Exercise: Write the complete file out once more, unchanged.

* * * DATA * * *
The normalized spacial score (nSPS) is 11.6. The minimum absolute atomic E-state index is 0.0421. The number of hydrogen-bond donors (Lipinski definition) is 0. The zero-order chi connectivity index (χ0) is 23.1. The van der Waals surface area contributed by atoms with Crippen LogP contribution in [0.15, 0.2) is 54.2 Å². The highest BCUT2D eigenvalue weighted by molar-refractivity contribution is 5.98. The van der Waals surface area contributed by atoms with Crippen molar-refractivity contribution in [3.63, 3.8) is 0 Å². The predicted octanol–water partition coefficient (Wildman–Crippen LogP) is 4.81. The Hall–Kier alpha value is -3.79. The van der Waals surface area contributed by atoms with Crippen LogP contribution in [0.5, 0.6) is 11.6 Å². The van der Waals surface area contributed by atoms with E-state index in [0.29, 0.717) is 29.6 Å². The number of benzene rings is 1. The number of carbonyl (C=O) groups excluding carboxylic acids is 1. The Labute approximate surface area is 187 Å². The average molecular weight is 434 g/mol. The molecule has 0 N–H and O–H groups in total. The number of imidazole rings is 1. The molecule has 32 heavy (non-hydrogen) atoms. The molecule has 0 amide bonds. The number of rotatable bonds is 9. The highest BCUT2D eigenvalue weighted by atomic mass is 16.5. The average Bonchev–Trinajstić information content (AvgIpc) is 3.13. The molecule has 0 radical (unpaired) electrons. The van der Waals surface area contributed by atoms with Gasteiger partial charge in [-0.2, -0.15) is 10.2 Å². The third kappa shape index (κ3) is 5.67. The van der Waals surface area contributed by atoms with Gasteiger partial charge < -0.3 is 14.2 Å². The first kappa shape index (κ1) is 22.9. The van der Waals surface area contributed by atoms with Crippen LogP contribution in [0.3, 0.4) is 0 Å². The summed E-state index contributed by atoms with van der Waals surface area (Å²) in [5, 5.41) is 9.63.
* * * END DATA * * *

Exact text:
The normalized spacial score (nSPS) is 11.6. The minimum absolute atomic E-state index is 0.0421. The number of hydrogen-bond donors (Lipinski definition) is 0. The zero-order chi connectivity index (χ0) is 23.1. The van der Waals surface area contributed by atoms with Crippen LogP contribution in [0.15, 0.2) is 54.2 Å². The highest BCUT2D eigenvalue weighted by molar-refractivity contribution is 5.98. The van der Waals surface area contributed by atoms with Crippen molar-refractivity contribution in [3.63, 3.8) is 0 Å². The predicted octanol–water partition coefficient (Wildman–Crippen LogP) is 4.81. The Hall–Kier alpha value is -3.79. The van der Waals surface area contributed by atoms with Crippen LogP contribution in [0.5, 0.6) is 11.6 Å². The van der Waals surface area contributed by atoms with E-state index in [0.29, 0.717) is 29.6 Å². The number of benzene rings is 1. The number of carbonyl (C=O) groups excluding carboxylic acids is 1. The Labute approximate surface area is 187 Å². The average molecular weight is 434 g/mol. The molecule has 0 N–H and O–H groups in total. The number of imidazole rings is 1. The molecule has 32 heavy (non-hydrogen) atoms. The molecule has 0 amide bonds. The number of rotatable bonds is 9. The highest BCUT2D eigenvalue weighted by atomic mass is 16.5. The average Bonchev–Trinajstić information content (AvgIpc) is 3.13. The molecule has 0 radical (unpaired) electrons. The van der Waals surface area contributed by atoms with Gasteiger partial charge in [-0.2, -0.15) is 10.2 Å². The third kappa shape index (κ3) is 5.67. The van der Waals surface area contributed by atoms with Gasteiger partial charge < -0.3 is 14.2 Å². The first kappa shape index (κ1) is 22.9. The van der Waals surface area contributed by atoms with Crippen LogP contribution in [0.3, 0.4) is 0 Å². The summed E-state index contributed by atoms with van der Waals surface area (Å²) in [5, 5.41) is 9.63.